North Somerset wildlife charity expands treatment and teaching facility
- Credit: Pauline Kidner
A wildlife rescue charity in North Somerset is hopeful about its future - despite having to close due lockdowns - with the phased introduction of a new treatment centre and teaching facility.
Secret World Wildlife Rescue Centre, in East Huntspill, is building a state-of-the-art treatment centre which will not only allow them to help thousands of injured animals which are brought through its doors each year, but also be a venue where can hold wildlife treatment classes.
Phase one of a two-part build plan has already started.
Pauline Kidner, is the founder and advisor for Secret World Wildlife Rescue, in New Road, said: "Phase two is planned for later although if we can raise enough money by the time the base is done it would be cheaper to do both at the same time.
"It means that we will have a dedicated building not only caring for animals but will allow teaching of student and vets within the facilities."
Staff help more than 5,000 wildlife casualties at the rescue centre and the charity has gained national recognition for its hard work and dedication.
The organisation relies on donations to cover running costs and to continue offering care and saving the lives of the injured and sick wildlife.
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Pauline has been caring for wildlife since 1993, and is an author of four books about her life, also the Founder of Wildlife and Badger Care, a volunteer group which mans phone lines every night to give advice and rescue animals in distress in the South West.
When Pauline’s first badger cubs arrived, she wanted to be responsible for their rehabilitation.
She spoke with Government scientists, and in 1993 was the first person to start testing badger cubs. She was also responsible for the 2001 Badger Rehabilitation Protocol, which is accepted by DEFRA and often quoted in Parliament.
Pauline said: "My first badger cubs arrived in 1989 and because we were dairy farmers, I wanted to make sure that we were being sensible in our rehabilitation.
"I contacted government vets and found out that there was an Elisa test that I could use and with a great deal of help given by those scientist we were able to create the protocol.
"This protocol is still the same - although updated, and it is the protocol that will be quoted when discussing rehabilitation of badgers in parliament. We give advice to other European countries such as Spain, Holland and France as very little is known about rearing and releasing cubs in these countries."
Pauline is also passionate about inspiring people to care about wildlife through educating children and adults and showing them the work they carry out at the rescue centre.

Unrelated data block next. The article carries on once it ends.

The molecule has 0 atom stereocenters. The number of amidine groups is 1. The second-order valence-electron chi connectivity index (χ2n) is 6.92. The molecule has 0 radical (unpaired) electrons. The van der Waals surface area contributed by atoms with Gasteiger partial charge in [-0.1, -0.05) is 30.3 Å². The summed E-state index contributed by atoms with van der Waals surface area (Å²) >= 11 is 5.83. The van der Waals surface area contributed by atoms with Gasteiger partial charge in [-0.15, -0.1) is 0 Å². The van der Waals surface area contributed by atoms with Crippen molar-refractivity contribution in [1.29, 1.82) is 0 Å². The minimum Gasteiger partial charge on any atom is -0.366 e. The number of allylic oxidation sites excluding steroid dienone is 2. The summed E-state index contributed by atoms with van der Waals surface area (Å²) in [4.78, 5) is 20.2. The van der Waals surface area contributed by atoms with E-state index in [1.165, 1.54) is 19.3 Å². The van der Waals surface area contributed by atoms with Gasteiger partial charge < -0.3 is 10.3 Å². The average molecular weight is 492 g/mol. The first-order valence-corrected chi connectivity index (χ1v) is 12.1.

Pauline said: “Every animal is important to us; I hope that Secret World will remain a centre of safety for wildlife and a place to inspire all ages.
"We need to understand how important it is to protect our wildlife in order to ensure that there will be a countryside for future generations to enjoy.”
The centre holds four wildlife courses that anyone with an interest in wildlife can attend, including those involved with rehabilitation.
Pauline added: “There is also a course for vets and veterinary nurses as neither will receive any information on wildlife during their training.
"I believe that wildlife should be given the best care with the aim of returning them to the wild - which includes fluid therapy, pain relief and antibiotics.”
Pauline’s introduction to working with animals was on leaving school and becoming a dairymaid, working with a Jersey and Guernsey herd.
She then went in to hotel and catering as management of hotels, pub restaurants and finally a holiday camp.
It was after her marriage to Derek Kidner that the couple ran a dairy herd together, and the farm eventually became an open farm – known as the Secret World.
During this time, Pauline began to develop a real interest in wild animals, when people started bringing orphaned and injured wildlife in to her.
Her house has been a home to badger cubs, fox cubs, otter cubs, fawns, leverets and a wallaby.
And it was only a matter of time before her work gained the interest of the media, and she often appears on television.
Pauline said: “Mr Woo, an albino wallaby became very famous in his own right and lived in a rucksack hanging on the kitchen door when he first arrived.
"Rearing wildlife babies in my kitchen caused media interest and I had film crews coming to see the work I was doing, there was even a series on HTV called Secret World.”
Pauline added: “Although they are not always in the forefront, I have been supported throughout by my husband Derek and our son, Simon - who ran the charity for 16 years.
"All the work caring for wildlife has only been made possible with the help of dedicated staff and volunteers.”